Guilt and Innocence
Steel-engraving, dark plate, facing p. 552.
12.3 cm high by 8.9 cm wide (4 ¾ by 3 ½ inches), framed.
Thirty-seventh illustration for Roland Cashel, published serially by Chapman and Hall (1848-49).
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Scanned image and text by Philip V. Allingham.
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Passage Illustrated: Cashel commiserates with the "peasant," Dan Keane
The cross-examination now opened, but without in any way serving to shake the material character of the testimony, at the same time that it placed in a still stronger light the attachment of the witness to the prisoner. Cashel, hitherto inattentive and indifferent to all that was going forward, became deeply interested as this examination proceeded; his features, apathetic and heavy before, grew animated and eager, and he leaned forward to hear the witness with every sign of anxiety.
The spectators who thronged the court attributed the prisoner's eagerness to the important nature of the testimony, and the close reference it bore to the manner of the crime; they little knew the simple truth, that it was the semblance of affection for him, — the pretended interest in his fate, — which touched his lonely heart, and kindled there a love of life.
“That poor peasant, then,” said Roland to himself, “he, at least, deems me guiltless. I did not think that there lived one who cared as much for me!”
With the apparent intention of showing to the Court and jury that Keane was not biassed towards his former master, Mr. Jones addressed several questions to him; but instead of eliciting the fact, they called forth from the witness a burst of gratitude and love for him that actually shook the building by the applause it excited, and called for the interference of the Bench to repress.
“You may go down, sir,” said Jones, with the fretful impatience of a man worsted in a controversy; and the witness descended from the table amid the scarcely suppressed plaudits of the crowd. As he passed the dock, Cashel leaned forward and extended his hand towards him. The fellow drew back, and they who were next him perceived that a sallow sickly colour spread itself over his face, and that his lips became bloodless.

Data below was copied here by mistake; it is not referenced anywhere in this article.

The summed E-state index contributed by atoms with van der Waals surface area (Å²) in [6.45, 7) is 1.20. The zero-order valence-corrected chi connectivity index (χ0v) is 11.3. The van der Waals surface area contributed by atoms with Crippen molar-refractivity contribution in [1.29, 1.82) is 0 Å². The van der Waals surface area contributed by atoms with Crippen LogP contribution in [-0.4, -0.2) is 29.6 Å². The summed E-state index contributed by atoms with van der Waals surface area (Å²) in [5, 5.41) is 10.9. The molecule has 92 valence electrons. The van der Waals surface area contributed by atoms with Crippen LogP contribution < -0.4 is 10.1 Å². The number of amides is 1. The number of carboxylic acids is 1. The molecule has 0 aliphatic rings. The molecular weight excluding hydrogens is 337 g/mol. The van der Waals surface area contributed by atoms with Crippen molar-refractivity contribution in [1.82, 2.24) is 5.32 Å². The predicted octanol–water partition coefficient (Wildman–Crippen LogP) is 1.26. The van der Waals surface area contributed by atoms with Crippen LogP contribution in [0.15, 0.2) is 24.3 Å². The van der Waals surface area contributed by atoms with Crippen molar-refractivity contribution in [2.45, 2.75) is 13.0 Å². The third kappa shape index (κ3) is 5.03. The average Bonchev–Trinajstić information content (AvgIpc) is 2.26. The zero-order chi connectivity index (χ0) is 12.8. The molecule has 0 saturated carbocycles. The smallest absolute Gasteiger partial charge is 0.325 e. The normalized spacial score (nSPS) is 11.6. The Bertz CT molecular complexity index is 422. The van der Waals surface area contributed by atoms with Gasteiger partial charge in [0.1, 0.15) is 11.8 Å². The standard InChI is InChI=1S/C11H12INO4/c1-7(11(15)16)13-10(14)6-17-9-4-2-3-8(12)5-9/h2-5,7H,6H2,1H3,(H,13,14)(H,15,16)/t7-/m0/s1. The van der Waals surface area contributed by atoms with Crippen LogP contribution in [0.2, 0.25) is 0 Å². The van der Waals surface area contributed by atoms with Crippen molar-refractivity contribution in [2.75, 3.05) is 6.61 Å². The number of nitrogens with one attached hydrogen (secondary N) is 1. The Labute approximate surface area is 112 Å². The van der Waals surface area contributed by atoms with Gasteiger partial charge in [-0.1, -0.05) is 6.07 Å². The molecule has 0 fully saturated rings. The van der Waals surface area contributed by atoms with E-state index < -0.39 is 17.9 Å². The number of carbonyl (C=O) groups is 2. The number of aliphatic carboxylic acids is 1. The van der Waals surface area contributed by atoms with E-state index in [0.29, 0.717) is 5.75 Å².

“Give me your hand, man!” said Cashel.
“Oh, Mr. Cashel! oh, sir!” said he, with that whining affectation of modesty the peasant can so easily assume.
“Give me your hand, I say,” said Cashel, firmly. “Its honest grasp will make me think better of the world than I have done for many a day.” [Chapter LXIV, "The Trial — The Prosecution," pp. 552-553]
Commentary: Cashel Takes Note of the Proceedings at Last
Phiz depicts Cashel as completely taken in by Dan Keane, who has tried throughout his testimony in the trial to be seen as completely in sympathy with his landlord. However, when Cashel asks to shake his hand, Dan's dread of touching the man who in fact is being tried for the very crime that Dan committed becomes apparent. He has been called as a witness because he found Cashel's duelling pistol on a drain at the side of the road, not far from Kennyfeck's body. Expert testimony has already established that the pistol had recently been discharged, and that the calibre of its bullets is the same as that of the bullet which pierced the victim's skull. Although the case against Cashel is purely circumstantial, such details, accumulating over the course of the trial, certainly point towards his guilt. Thus far, no other likely culprit has been identified. Thus, both Linton and Keane remain in the clear. Indeed, Linton has not even been called as a witness.
Lever, Charles. Roland Cashel. With 39 illustrations and engraved title-vignette by Phiz. London: Chapman & Hall, 1850.
Lever, Charles. Roland Cashel. Illustrated by Phiz [Hablot Knight Browne]. Novels and Romances of Charles Lever. Vols. I and II. In two volumes. Boston: Little, Brown, 1907. Project Gutenberg. Last Updated: 19 August 2010.
Matthews, Mimi. "The History of the Lorgnette." Posted 20 September 2015. mimimatthews.com/2015/09/20/the-history-of-the-lorgnette/ Accessed 23 January 2023.
Steig, Michael. Chapter Seven: "Phiz the Illustrator: An Overview and a Summing Up." Dickens and Phiz. Bloomington: Indiana U. P., 1978. Pp. 298-316.
Created 24 January 2023